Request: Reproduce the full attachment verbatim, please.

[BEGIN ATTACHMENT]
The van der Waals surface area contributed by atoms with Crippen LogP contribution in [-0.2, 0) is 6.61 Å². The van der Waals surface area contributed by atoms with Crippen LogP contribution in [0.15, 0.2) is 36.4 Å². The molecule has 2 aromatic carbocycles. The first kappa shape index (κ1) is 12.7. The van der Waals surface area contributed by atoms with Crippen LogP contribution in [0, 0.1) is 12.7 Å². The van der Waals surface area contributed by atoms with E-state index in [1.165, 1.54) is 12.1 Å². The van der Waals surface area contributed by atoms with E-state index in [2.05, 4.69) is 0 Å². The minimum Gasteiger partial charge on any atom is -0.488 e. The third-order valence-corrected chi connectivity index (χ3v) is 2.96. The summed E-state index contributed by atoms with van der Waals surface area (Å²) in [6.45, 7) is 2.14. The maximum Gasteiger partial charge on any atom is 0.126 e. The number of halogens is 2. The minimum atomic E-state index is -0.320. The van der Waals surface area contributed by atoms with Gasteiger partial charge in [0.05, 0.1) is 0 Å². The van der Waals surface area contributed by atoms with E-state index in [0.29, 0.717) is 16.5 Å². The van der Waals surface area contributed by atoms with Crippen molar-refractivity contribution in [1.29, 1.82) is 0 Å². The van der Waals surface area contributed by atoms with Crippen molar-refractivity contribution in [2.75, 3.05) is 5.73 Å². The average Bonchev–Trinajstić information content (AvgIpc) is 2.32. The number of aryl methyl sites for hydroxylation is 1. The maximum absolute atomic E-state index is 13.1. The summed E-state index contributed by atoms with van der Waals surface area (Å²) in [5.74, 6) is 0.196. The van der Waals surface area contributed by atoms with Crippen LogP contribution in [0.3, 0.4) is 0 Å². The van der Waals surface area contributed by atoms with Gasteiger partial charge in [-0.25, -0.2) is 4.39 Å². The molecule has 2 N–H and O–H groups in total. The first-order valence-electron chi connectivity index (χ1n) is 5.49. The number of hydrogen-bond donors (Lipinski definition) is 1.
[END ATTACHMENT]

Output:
The van der Waals surface area contributed by atoms with Crippen LogP contribution in [-0.2, 0) is 6.61 Å². The van der Waals surface area contributed by atoms with Crippen LogP contribution in [0.15, 0.2) is 36.4 Å². The molecule has 2 aromatic carbocycles. The first kappa shape index (κ1) is 12.7. The van der Waals surface area contributed by atoms with Crippen LogP contribution in [0, 0.1) is 12.7 Å². The van der Waals surface area contributed by atoms with E-state index in [1.165, 1.54) is 12.1 Å². The van der Waals surface area contributed by atoms with E-state index in [2.05, 4.69) is 0 Å². The minimum Gasteiger partial charge on any atom is -0.488 e. The third-order valence-corrected chi connectivity index (χ3v) is 2.96. The summed E-state index contributed by atoms with van der Waals surface area (Å²) in [6.45, 7) is 2.14. The maximum Gasteiger partial charge on any atom is 0.126 e. The number of halogens is 2. The minimum atomic E-state index is -0.320. The van der Waals surface area contributed by atoms with Gasteiger partial charge in [0.05, 0.1) is 0 Å². The van der Waals surface area contributed by atoms with E-state index in [0.29, 0.717) is 16.5 Å². The van der Waals surface area contributed by atoms with Crippen molar-refractivity contribution in [1.29, 1.82) is 0 Å². The van der Waals surface area contributed by atoms with Crippen molar-refractivity contribution in [2.75, 3.05) is 5.73 Å². The average Bonchev–Trinajstić information content (AvgIpc) is 2.32. The number of aryl methyl sites for hydroxylation is 1. The maximum absolute atomic E-state index is 13.1. The summed E-state index contributed by atoms with van der Waals surface area (Å²) in [5.74, 6) is 0.196. The van der Waals surface area contributed by atoms with Crippen LogP contribution in [0.3, 0.4) is 0 Å². The van der Waals surface area contributed by atoms with Gasteiger partial charge in [-0.25, -0.2) is 4.39 Å². The molecule has 2 N–H and O–H groups in total. The first-order valence-electron chi connectivity index (χ1n) is 5.49. The number of hydrogen-bond donors (Lipinski definition) is 1.